“You cannot go into a combat operations center today without an incredible array of digital displays,” said Stewart, the Marine three-star who’s deputy commander of the newly independent CyberCom. “And everybody believes those digital displays in our combat operations center are absolutely accurate. The ones and zeros that make up the picture on those displays are decision quality ones and zeroes and we’re making life and death decisions on them every single day….What if we’re wrong?”

Lt. Gen. Vincent Stewart

It’s not that cyber operators are short of data on what’s happening in the various networks they are trying to monitor, defend or attack. To the contrary: They’re drowning in data, coming in at high speed from multiple systems — at which point the unaided human brain has to somehow put it all together.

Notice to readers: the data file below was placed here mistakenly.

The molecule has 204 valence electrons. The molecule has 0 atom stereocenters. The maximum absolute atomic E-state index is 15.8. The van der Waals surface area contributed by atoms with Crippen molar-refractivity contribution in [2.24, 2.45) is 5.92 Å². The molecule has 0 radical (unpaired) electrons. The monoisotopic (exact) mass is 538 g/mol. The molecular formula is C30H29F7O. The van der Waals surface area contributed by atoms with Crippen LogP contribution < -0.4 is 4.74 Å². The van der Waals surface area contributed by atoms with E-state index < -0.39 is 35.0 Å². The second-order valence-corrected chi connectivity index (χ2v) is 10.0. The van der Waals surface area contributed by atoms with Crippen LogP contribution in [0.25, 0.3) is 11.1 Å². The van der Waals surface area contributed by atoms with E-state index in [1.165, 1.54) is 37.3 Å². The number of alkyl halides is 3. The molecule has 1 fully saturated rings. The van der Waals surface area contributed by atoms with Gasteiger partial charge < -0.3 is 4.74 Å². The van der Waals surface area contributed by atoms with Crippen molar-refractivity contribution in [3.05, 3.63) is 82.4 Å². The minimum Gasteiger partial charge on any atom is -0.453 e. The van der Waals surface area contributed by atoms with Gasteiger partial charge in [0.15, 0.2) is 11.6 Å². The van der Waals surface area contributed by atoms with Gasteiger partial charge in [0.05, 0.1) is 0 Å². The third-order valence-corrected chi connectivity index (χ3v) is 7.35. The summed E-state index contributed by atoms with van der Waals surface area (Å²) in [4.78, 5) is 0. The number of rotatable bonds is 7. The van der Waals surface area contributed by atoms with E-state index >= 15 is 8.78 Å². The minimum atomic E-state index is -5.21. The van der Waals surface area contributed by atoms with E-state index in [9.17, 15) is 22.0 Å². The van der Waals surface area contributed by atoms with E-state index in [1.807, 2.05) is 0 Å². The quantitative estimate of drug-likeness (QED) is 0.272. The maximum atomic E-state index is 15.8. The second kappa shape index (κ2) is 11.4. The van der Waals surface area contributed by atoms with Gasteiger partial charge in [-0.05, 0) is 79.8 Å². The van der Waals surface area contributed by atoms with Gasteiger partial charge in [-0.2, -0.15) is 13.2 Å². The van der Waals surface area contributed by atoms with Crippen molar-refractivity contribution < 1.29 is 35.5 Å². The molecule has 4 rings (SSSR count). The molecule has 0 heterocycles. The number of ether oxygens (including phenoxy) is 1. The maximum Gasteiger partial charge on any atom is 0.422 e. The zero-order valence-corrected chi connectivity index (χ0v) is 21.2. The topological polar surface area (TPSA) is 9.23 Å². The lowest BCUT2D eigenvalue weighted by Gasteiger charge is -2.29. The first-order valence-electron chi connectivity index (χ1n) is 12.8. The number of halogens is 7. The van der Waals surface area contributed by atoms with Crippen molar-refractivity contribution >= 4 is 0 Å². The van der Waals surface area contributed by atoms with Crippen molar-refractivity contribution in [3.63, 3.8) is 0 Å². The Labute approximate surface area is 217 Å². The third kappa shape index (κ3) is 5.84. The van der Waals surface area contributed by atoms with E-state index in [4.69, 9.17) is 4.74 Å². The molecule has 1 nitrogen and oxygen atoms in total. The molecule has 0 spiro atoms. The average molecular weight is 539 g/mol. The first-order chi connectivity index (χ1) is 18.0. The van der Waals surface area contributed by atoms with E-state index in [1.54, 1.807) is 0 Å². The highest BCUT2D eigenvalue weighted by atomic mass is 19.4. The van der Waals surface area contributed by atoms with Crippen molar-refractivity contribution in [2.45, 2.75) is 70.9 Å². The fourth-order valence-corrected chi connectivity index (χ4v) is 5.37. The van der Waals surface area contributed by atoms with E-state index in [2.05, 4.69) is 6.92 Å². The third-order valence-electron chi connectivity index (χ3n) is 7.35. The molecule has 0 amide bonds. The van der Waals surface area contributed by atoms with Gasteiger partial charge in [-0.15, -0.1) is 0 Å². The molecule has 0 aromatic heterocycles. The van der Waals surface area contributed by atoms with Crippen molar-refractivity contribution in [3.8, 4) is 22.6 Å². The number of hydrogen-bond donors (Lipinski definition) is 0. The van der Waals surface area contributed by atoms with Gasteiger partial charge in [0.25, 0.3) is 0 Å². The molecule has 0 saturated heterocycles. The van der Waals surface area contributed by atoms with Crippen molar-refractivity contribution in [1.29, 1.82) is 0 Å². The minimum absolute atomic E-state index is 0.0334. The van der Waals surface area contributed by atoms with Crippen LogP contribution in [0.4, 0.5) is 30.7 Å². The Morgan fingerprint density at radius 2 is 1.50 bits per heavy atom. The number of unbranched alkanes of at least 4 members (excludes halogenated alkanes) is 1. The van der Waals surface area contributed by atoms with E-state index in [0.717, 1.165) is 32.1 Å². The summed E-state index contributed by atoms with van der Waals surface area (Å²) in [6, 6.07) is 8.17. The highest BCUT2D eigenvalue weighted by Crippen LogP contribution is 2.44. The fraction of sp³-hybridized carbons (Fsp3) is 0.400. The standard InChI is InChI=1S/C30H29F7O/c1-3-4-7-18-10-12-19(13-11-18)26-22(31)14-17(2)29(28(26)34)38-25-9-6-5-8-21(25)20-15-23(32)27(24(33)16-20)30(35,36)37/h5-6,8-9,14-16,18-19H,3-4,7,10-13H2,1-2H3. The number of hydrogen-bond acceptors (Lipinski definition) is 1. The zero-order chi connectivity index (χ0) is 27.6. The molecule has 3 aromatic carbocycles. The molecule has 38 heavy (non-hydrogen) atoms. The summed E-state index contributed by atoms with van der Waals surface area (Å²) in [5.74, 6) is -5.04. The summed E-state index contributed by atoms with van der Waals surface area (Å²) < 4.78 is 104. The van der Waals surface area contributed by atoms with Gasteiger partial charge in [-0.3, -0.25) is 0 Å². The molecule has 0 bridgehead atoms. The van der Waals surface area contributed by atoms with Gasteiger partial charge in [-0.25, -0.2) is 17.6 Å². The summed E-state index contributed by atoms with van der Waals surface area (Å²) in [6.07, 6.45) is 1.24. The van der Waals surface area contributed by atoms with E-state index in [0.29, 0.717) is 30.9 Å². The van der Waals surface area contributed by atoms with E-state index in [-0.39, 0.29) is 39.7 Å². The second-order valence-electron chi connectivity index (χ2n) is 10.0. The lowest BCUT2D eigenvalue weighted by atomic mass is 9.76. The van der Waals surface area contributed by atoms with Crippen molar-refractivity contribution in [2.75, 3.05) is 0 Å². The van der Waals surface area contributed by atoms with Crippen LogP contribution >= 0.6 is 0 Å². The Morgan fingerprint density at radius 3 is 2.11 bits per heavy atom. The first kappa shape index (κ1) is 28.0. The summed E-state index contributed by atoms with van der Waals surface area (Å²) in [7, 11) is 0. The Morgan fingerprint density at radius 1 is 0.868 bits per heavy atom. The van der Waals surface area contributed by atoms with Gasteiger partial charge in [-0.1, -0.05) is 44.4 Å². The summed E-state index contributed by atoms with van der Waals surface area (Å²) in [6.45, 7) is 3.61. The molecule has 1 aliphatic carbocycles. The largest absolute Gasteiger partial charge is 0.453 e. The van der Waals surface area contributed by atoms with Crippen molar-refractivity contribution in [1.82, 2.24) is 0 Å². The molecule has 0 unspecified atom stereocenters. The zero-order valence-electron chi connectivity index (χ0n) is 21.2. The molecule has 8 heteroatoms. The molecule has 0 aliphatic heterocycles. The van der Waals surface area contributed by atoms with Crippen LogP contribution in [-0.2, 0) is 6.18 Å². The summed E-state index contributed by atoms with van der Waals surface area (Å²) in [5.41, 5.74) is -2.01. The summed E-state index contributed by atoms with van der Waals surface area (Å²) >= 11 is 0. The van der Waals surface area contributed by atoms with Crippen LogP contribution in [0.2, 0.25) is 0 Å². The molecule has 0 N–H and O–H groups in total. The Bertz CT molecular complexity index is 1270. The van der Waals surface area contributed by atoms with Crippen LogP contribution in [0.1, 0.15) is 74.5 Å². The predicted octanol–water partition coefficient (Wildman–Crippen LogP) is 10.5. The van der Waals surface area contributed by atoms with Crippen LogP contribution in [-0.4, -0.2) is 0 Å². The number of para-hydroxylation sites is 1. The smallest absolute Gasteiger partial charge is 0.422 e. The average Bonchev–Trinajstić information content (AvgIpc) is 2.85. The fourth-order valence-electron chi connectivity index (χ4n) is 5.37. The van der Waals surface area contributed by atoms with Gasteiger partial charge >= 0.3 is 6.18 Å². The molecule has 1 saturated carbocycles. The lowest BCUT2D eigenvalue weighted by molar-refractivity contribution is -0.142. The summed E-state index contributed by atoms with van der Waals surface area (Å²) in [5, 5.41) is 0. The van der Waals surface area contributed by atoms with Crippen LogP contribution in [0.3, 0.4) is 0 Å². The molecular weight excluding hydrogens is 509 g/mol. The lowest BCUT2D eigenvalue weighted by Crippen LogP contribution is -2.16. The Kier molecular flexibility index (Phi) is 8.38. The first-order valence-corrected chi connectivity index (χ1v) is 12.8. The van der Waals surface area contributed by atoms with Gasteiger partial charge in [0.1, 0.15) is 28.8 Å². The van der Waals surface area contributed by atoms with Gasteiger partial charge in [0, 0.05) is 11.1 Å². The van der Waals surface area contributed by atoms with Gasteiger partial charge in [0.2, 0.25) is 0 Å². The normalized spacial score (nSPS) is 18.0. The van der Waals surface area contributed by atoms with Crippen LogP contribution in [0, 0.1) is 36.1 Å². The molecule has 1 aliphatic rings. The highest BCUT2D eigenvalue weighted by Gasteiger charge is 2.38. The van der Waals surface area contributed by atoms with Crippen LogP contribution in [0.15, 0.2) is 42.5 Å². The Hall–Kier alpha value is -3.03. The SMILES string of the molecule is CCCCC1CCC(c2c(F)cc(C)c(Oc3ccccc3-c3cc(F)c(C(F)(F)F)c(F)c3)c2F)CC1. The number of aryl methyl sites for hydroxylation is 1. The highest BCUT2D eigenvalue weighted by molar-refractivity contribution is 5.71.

Stewart snarkily called this “carbon-based fusion,” human bodies being mostly carbon and water. That’s as opposed to computers — silicon — automatically fusing the different data streams into a single, clear picture that the human can intuitively understand. The F-35 Joint Strike Fighter cockpit is a model of cutting-edge data fusion among aircraft. Coming up with a command-and-control system that fuses data from across the entire force — land, sea, air, and outer space as well as cyberspace — is the focus of the interservice Multi-Domain Command & Control (MDC2) effort, a personal priority for Air Force Chief of Staff David Goldfein.